Now, as to price ... what's fair? The market decides, right, classic economics. Here are some things to consider. Most fleeces are sold at a "per pound" price. That's why it's handy to make sure it's well skirted, no belly wool wrapped in the middle either. The weight of the fleece depends on the breed (Romney fleeces are easily 10 pounds, while Shetland fleeces might be 7) and how thoroughly skirted it was. Muck is heavier than fiber. Okay, so assuming it's a nicely skirted fleece, consider this too: processing. You're likely to lose at least 25% of the weight in washing the fleece -- the dirt and lanolin; I've lost 30% in some, 20% in others. And then processing loses more. If you send a fleece to a mill for carding, you can expect the finished weight to be about 40% of the weight you sent in. So the price per pound you paid gets pretty magnified -- rather than $8/pound, you've paid $8/9.6 ounces of fiber, not considering processing costs. If you process the fleece yourself, you are still likely to lose a little more in processing -- combing loses more than carding.

All of the above was about wool fleeces, shorn from sheep. Cashmere, Mohair (goat), angora (bunny), llama, and alpaca are a different kettle of fish. There's no lanolin (or, not much -- some Huacaya alpaca can have some oils in them) to hold the fleece together, so typically they are more disorganized and not unrollable into animal shape. The same checks might apply for faults. Llama fleeces in particular have a tendency to hide tree branches and small rocks (okay, maybe that's just mine...); mohair fleeces from the rams can be quite odiferous. For cashmere, it's helpful to know if it is shorn or combed from the animal -- a shorn fleece has more hair in it by weight than down, while a combed one is likely to be less than half (by weight) hair.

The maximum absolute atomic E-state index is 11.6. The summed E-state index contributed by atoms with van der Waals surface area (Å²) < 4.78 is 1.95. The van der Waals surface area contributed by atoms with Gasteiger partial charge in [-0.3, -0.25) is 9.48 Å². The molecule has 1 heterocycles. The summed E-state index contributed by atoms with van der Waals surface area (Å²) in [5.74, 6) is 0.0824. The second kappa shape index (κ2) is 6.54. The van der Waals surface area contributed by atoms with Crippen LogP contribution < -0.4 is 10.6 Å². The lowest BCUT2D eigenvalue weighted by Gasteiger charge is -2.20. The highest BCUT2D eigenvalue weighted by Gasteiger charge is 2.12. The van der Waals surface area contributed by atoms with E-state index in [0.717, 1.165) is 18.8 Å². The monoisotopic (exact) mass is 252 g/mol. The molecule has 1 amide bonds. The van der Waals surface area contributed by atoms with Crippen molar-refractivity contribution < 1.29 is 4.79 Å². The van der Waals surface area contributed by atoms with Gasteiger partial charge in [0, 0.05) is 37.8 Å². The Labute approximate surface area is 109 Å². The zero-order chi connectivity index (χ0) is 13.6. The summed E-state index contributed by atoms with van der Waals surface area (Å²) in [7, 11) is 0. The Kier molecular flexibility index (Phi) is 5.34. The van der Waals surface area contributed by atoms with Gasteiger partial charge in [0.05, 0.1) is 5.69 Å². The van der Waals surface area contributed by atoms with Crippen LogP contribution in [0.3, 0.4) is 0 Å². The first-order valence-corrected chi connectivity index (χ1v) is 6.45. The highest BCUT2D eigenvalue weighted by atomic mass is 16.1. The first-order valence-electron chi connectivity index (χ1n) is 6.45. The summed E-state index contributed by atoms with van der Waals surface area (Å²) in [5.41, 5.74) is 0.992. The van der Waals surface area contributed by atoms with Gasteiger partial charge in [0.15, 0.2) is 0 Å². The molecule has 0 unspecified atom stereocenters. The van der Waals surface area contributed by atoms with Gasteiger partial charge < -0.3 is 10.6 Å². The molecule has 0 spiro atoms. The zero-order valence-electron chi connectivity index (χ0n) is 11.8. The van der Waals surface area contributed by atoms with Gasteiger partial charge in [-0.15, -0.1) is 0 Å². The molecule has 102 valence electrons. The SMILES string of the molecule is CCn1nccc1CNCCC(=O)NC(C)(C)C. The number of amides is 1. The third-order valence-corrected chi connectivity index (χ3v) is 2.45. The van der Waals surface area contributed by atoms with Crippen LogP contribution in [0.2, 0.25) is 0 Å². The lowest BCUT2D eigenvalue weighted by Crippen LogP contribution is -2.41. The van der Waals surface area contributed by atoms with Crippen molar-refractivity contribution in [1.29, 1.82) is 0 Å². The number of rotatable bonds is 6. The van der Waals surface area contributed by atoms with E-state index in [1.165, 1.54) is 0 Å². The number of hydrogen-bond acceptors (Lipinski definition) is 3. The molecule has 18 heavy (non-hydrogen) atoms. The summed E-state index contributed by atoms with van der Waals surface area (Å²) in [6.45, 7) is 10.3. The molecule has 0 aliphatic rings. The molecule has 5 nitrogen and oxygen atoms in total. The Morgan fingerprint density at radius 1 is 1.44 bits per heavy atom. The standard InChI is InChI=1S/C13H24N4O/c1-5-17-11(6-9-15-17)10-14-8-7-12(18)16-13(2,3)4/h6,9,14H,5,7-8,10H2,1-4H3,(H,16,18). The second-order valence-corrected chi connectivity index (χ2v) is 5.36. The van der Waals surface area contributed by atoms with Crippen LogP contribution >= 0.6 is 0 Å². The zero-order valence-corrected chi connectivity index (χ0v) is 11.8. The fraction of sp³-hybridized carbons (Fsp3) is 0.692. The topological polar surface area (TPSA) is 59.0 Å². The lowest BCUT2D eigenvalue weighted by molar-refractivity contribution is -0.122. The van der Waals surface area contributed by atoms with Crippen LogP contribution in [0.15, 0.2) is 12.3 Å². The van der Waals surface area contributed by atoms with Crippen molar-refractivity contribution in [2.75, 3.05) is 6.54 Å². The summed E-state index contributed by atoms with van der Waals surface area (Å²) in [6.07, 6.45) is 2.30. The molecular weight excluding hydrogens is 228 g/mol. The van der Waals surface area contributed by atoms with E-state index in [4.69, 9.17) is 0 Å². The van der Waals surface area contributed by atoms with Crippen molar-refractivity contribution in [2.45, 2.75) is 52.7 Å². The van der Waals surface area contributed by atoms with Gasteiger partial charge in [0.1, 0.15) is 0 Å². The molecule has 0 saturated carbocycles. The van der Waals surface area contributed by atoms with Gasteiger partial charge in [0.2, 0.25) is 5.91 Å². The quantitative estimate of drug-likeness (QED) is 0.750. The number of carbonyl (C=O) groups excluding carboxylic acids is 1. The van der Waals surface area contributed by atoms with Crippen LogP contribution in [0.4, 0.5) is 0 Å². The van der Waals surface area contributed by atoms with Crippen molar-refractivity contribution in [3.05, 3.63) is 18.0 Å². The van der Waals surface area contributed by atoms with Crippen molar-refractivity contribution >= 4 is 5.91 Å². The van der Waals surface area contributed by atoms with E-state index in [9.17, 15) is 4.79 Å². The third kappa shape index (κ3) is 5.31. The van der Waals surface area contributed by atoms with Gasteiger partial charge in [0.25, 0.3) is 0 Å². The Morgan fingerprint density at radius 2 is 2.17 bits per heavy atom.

Oh, and -- llama seconds, alpaca seconds (or thirds) are the shorter staple or coarser fibers from the animals. Sure, you could spin them, but check them over and see if you feel you can manage the staple length. The longer staple of the prime blanket of the animal (basically, where a saddle would be if they were horses) gives a stronger yarn; that's why they separate out the shorter fibers.

In closing ... if you are buying a fleece without getting your hands on it first (eBay, FleeceForSale list, or website), all you can do is ask questions; check the shepherd's reputation; and, check on their return policy, but consider: if the fleece does not measure up, will you be able to afford mailing it back? Now, I don't mean to scare you off of this. Some fleeces I might never have had the opportunity to try without buying them sight unseen, untested reputation and all. Some fleeces from reputable shepherds have clearly been from off years. It is hit-and-miss. But I am glad about what each fleece I've had, has taught me.

So, you dived in and purchased a fleece (carefully, using all my advice, right?) What next? Luckily, I've already worked on that, so here are some follow-up posts for you to wander through with your fleece next to you, planning out its path: